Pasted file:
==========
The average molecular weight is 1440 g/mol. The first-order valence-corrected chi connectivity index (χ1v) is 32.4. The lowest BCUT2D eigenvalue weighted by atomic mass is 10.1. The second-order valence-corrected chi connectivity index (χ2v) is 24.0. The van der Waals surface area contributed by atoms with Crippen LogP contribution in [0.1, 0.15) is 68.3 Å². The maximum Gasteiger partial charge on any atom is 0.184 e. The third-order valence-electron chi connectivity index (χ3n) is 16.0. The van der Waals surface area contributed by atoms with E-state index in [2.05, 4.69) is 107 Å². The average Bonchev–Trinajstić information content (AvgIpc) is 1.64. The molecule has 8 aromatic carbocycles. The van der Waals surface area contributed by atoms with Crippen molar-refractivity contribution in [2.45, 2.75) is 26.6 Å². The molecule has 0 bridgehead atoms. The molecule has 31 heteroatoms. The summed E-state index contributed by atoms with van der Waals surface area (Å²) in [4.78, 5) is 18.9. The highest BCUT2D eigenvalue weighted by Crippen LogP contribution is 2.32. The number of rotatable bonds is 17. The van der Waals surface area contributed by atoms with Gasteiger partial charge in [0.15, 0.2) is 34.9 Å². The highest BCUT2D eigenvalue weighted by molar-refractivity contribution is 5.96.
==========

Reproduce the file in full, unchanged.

The average molecular weight is 1440 g/mol. The first-order valence-corrected chi connectivity index (χ1v) is 32.4. The lowest BCUT2D eigenvalue weighted by atomic mass is 10.1. The second-order valence-corrected chi connectivity index (χ2v) is 24.0. The van der Waals surface area contributed by atoms with Crippen LogP contribution in [0.1, 0.15) is 68.3 Å². The maximum Gasteiger partial charge on any atom is 0.184 e. The third-order valence-electron chi connectivity index (χ3n) is 16.0. The van der Waals surface area contributed by atoms with E-state index in [2.05, 4.69) is 107 Å². The average Bonchev–Trinajstić information content (AvgIpc) is 1.64. The molecule has 8 aromatic carbocycles. The van der Waals surface area contributed by atoms with Crippen molar-refractivity contribution in [2.45, 2.75) is 26.6 Å². The molecule has 0 bridgehead atoms. The molecule has 31 heteroatoms. The summed E-state index contributed by atoms with van der Waals surface area (Å²) in [4.78, 5) is 18.9. The highest BCUT2D eigenvalue weighted by Crippen LogP contribution is 2.32. The number of rotatable bonds is 17. The van der Waals surface area contributed by atoms with Gasteiger partial charge in [0.15, 0.2) is 34.9 Å². The highest BCUT2D eigenvalue weighted by molar-refractivity contribution is 5.96.